Ticks and Lyme disease
Lyme disease is a bacterial infection you might get after being bitten by hard-bodied (Ixodid) ticks that are infected by the bacterium Borrelia burgdorferi. These ticks pass the bacterium to humans as they feed on your blood. Most cases of Lyme disease are treated successfully with antibiotics. But, if left untreated, it can infect the heart, joints and nervous system.
How common is it?
The disease is rare in the UK. Public Health England (PHE) records between 950 and 1050 cases annually in England and Wales (2011 to 2013). Using the Office for National Statistics population estimate for England and Wales (56,568,000 for 2012) this represents around 1.8 cases for every 100,000 of the population. However, not all cases of Lyme disease are confirmed by laboratory testing and the overall number of Lyme disease cases in England and Wales is likely to be between 2,000 and 3,000 a year. Incidence of Lyme disease acquired in England and Wales remains low compared to some other European countries or in North America.
Health Protection Scotland recorded between 228 and 308 cases annually (207 to 2011). Using the Office for National Statistics population estimate for Scotland (5,295,403 for 2011) this represents around 4.3 cases for every 100,000 of the population.
Where do you catch it?
The disease is usually found in people who have visited areas where ticks are present. The ticks are commonly found in woods, heaths, moorland and also in suburban parkland. They favour long grass, bracken and heavy undergrowth and require a temperate humid environment. They are less frequently found in coniferous forests and at altitudes above 650 metres.
Areas inhabited by deer are particularly suitable habitats for ticks. They are also found on birds (including grouse and pheasants), small mammals (such as mice and voles), hares, squirrels, foxes, sheep, cattle, horses and dogs. The ticks can wait in vegetation for a passing host. Not every tick infested area has a high risk of Lyme disease and not all ticks carry the bacteria.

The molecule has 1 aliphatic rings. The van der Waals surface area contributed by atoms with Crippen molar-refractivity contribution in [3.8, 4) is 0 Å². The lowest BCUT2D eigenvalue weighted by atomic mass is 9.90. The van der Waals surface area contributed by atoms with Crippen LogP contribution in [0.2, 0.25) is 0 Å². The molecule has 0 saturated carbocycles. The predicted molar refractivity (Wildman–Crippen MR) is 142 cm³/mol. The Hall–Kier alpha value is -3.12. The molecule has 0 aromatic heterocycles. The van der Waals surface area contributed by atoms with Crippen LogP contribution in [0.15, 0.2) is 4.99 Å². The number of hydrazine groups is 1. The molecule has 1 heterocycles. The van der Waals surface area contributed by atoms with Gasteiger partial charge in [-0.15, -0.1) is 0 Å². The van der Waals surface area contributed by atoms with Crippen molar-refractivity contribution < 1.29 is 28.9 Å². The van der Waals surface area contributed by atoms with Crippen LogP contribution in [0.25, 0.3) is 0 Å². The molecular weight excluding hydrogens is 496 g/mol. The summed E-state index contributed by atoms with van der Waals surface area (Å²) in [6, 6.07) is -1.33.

People have caught the disease in holiday and outdoor activity destinations such as the New Forest, Exmoor, the Lake District, the Scottish Highlands and Islands, North York Moors, Thetford Forest, and the South Downs. Anywhere that Ixodid ticks are present is a potential risk area. They are known to be in suburban areas like Richmond Park.
At least 50% of infections acquired in the UK are known to have been acquired in southern counties of England. Quite a number of the cases (perhaps 15% to 20%) have been acquired abroad.
How do you catch it?
Peak times of the year for tick bites are late spring, early summer and autumn.
Ticks are very small (about the size of a poppy seed) and can easily be overlooked. Most ticks are not infected with the bacteria that cause Lyme disease. Even if a tick is infected, it may not spread the bacteria in the first few hours of its feed, so there is a low risk of infection if a tick is removed quickly.
A tick bite usually looks like a lump with a small scab on the skin surface at the site of the bite. Most people with Lyme disease then develop a reddish skin rash in a ring shape, and this may be the only sign of infection. The rash spreads out from the site of a bite after 3 to 30 days. Other common symptoms with early Lyme disease include tiredness, headache, joint pains, and flu-like symptoms.
Without treatment, these symptoms may last for weeks or even longer. Rarely, there are serious complications, and in some cases, these can occur several years later.
Early detection and treatment with antibiotics helps to relieve the symptoms and shorten the illness. For this reason, it is important to be aware of the indicators, so that treatment can be given early. People showing symptoms should advise their doctor that they have been in an area where ticks might be found.
Risk control measures
The principal control is to make visitors more aware of the possibility of Lyme disease and of ways to avoid it. This typically includes:
- education to generate awareness of the disease
- advice on ways to reduce the likelihood of tick bites
- information on how to remove ticks from the skin
- information on how to recognise symptoms of the disease
If you manage a site where you know infected ticks may be present, you should consider whether it is necessary to alert visitors. Some park managers place warning notices and/or provide leaflets at entry points or car parks. Where access is uncontrolled, it might be possible to provide information to known user groups.
Public Health England published fact sheets about tick bite risks and prevention in April 2013:
An example of a leaflet issued by the Arnside and Silverdale Area of Outstanding Natural Beauty and used by the British Mountaineering Council can be viewed here. ASAONBtickleaflet.pdf
Forest Research together with the Universities of Oxford and Surrey have researched lyme disease, publishing a Policy and Practice Note in March 2011. It can be viewed here. RELUpolicy.pdf